I live in a rented house on a modest estate in the southern part of the Netherlands, and my garden is quite large, which is great for experimenting. My landlord is quite used to seeing funny bits of metal sprouting from the ground on the weekends... But, I had a big problem to get a good earth mat, until one day we were in the garden and he was digging holes in the lawn. So, I enquired about what the holes were for... he said he hated the moles digging up the garden and was setting traps for them, just then a brilliant thought struck me. I suggested that he could bury a big bit of close meshed chicken wire all over the garden and then the moles would leave, because they could not get through the mesh...and would go elsewhere.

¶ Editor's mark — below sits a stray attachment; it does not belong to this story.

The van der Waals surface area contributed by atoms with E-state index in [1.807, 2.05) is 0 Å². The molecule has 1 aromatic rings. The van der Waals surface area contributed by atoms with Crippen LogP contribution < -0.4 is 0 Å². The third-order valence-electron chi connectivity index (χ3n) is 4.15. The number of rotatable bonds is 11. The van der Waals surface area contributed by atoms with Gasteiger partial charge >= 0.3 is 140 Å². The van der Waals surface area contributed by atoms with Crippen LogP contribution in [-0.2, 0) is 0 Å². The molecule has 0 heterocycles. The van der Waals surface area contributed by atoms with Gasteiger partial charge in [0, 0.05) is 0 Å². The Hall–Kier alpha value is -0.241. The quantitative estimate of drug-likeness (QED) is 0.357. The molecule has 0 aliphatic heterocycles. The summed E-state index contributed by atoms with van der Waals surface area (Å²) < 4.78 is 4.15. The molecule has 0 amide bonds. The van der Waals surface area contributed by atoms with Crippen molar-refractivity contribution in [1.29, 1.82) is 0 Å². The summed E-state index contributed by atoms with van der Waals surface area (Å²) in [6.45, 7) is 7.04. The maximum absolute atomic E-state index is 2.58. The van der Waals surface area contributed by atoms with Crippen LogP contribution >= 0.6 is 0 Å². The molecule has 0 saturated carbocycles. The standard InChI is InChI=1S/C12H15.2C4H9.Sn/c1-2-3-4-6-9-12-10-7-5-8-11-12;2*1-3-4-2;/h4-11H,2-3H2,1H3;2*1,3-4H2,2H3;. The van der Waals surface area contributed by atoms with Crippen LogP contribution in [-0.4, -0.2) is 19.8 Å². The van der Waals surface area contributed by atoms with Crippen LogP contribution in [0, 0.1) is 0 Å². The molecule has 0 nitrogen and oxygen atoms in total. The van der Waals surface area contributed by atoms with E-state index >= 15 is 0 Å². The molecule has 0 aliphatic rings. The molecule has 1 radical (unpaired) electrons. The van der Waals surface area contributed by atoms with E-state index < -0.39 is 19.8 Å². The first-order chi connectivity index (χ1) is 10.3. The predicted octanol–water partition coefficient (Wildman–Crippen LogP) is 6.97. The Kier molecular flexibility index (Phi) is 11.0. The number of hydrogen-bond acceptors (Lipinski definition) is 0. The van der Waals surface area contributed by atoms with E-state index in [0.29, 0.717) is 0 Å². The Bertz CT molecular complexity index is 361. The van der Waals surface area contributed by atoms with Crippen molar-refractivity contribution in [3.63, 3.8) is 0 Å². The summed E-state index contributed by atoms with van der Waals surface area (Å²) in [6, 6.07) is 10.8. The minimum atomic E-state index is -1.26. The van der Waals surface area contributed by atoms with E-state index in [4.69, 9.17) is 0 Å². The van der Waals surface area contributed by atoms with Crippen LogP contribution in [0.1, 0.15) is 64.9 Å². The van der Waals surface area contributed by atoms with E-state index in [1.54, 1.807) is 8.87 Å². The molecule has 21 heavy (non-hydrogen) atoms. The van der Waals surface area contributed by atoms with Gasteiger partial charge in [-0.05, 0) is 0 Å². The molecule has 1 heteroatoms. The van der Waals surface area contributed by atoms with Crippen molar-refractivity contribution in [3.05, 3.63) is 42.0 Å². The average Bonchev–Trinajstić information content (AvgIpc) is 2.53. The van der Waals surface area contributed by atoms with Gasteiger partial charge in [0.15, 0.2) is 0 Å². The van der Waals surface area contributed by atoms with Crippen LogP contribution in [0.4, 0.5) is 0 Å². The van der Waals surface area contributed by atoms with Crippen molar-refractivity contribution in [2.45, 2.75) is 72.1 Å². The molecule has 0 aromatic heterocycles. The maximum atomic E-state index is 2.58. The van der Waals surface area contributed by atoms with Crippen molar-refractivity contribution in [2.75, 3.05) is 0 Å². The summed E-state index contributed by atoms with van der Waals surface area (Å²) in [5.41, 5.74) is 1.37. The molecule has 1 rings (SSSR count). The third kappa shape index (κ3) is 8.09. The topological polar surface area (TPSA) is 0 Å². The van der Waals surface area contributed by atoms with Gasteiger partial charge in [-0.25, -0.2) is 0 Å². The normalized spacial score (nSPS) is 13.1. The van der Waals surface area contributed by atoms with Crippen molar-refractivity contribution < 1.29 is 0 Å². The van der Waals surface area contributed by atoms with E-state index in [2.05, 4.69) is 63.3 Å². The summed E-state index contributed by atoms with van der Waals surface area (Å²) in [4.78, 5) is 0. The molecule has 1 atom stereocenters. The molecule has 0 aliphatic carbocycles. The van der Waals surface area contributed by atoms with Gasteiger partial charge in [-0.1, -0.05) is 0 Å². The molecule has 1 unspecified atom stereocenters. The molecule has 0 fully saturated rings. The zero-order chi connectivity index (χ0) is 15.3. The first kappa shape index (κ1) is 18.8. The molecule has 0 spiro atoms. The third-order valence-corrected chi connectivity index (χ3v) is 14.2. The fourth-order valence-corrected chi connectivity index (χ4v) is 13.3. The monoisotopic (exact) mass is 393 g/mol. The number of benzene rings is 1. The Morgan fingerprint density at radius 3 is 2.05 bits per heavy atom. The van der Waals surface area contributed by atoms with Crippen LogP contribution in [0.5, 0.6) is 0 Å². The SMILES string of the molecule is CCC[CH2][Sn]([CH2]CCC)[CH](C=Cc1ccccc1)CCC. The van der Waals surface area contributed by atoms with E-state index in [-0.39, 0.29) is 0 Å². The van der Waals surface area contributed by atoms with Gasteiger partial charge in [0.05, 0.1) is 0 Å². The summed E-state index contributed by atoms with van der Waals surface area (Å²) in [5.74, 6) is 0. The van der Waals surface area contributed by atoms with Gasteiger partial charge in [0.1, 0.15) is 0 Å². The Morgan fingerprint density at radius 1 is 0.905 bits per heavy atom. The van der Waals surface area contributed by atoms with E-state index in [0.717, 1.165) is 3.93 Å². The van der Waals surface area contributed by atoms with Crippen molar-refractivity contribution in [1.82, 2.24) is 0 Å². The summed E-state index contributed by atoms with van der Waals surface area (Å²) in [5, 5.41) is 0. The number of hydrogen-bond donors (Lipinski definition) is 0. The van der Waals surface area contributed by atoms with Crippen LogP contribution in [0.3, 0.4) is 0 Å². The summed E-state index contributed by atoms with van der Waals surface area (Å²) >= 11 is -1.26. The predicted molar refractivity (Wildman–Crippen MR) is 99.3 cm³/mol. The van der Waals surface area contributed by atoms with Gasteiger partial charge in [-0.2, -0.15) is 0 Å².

Well, he bought the idea, hook, line and sinker, and the next weekend he hired a digger to lift all the turf and laid a complete covering of the ground in close-spaced chicken wire. I ensured that all the sections of the wire were 'properly' joined together and that copper ground rods were installed to hold the mesh in the ground. That was a year ago, and there are no mole hills in the part of the garden he covered, so his problem was solved, and, cunningly, I got a nice groundplane covering about 50 square metres. I also took the opportunity to bury some garden hose from the shack to the centre of the garden which I use to run my coax cables out to the centre of the garden. Oh joy...much better DX with my Cushcraft vertical - but everything has its downside, the radiation pattern from my 80M dipole at 6 metres high was so altered by the new groundplane that I could no longer work the UK reliably, all the signals were going skywards. I moved the dipole to the edge of the earth mat and raised it by 2 metres, and that made all the difference.